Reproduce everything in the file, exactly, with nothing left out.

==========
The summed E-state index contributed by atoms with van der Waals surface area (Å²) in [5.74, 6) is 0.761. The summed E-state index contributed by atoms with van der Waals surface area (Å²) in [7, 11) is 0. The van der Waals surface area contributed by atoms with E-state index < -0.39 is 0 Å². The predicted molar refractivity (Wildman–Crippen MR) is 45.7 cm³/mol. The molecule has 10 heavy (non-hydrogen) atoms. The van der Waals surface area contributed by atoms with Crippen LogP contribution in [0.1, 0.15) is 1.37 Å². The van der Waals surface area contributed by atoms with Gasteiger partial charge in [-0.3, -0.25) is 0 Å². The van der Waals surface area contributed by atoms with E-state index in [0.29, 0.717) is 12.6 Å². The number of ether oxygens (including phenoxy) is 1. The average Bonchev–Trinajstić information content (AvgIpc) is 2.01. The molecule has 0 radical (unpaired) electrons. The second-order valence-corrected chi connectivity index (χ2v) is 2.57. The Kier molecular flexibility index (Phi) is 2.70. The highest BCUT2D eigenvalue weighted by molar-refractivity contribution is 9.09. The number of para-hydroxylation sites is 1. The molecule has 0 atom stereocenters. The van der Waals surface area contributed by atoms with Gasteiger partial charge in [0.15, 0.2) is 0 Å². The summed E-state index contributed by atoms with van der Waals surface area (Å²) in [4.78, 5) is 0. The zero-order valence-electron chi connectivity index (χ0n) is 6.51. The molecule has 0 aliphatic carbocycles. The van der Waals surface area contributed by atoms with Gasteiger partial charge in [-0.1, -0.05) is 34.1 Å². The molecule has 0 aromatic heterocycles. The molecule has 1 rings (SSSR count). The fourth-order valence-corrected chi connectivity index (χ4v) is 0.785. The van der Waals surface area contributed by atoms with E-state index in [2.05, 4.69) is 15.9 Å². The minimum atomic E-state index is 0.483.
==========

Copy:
The summed E-state index contributed by atoms with van der Waals surface area (Å²) in [5.74, 6) is 0.761. The summed E-state index contributed by atoms with van der Waals surface area (Å²) in [7, 11) is 0. The van der Waals surface area contributed by atoms with E-state index < -0.39 is 0 Å². The predicted molar refractivity (Wildman–Crippen MR) is 45.7 cm³/mol. The molecule has 10 heavy (non-hydrogen) atoms. The van der Waals surface area contributed by atoms with Crippen LogP contribution in [0.1, 0.15) is 1.37 Å². The van der Waals surface area contributed by atoms with Gasteiger partial charge in [-0.3, -0.25) is 0 Å². The van der Waals surface area contributed by atoms with E-state index in [0.29, 0.717) is 12.6 Å². The number of ether oxygens (including phenoxy) is 1. The average Bonchev–Trinajstić information content (AvgIpc) is 2.01. The molecule has 0 radical (unpaired) electrons. The second-order valence-corrected chi connectivity index (χ2v) is 2.57. The Kier molecular flexibility index (Phi) is 2.70. The highest BCUT2D eigenvalue weighted by molar-refractivity contribution is 9.09. The number of para-hydroxylation sites is 1. The molecule has 0 atom stereocenters. The van der Waals surface area contributed by atoms with Gasteiger partial charge in [0.15, 0.2) is 0 Å². The summed E-state index contributed by atoms with van der Waals surface area (Å²) in [4.78, 5) is 0. The zero-order valence-electron chi connectivity index (χ0n) is 6.51. The molecule has 0 aliphatic carbocycles. The van der Waals surface area contributed by atoms with Gasteiger partial charge in [-0.1, -0.05) is 34.1 Å². The molecule has 0 aromatic heterocycles. The molecule has 1 rings (SSSR count). The fourth-order valence-corrected chi connectivity index (χ4v) is 0.785. The van der Waals surface area contributed by atoms with E-state index in [2.05, 4.69) is 15.9 Å². The minimum atomic E-state index is 0.483.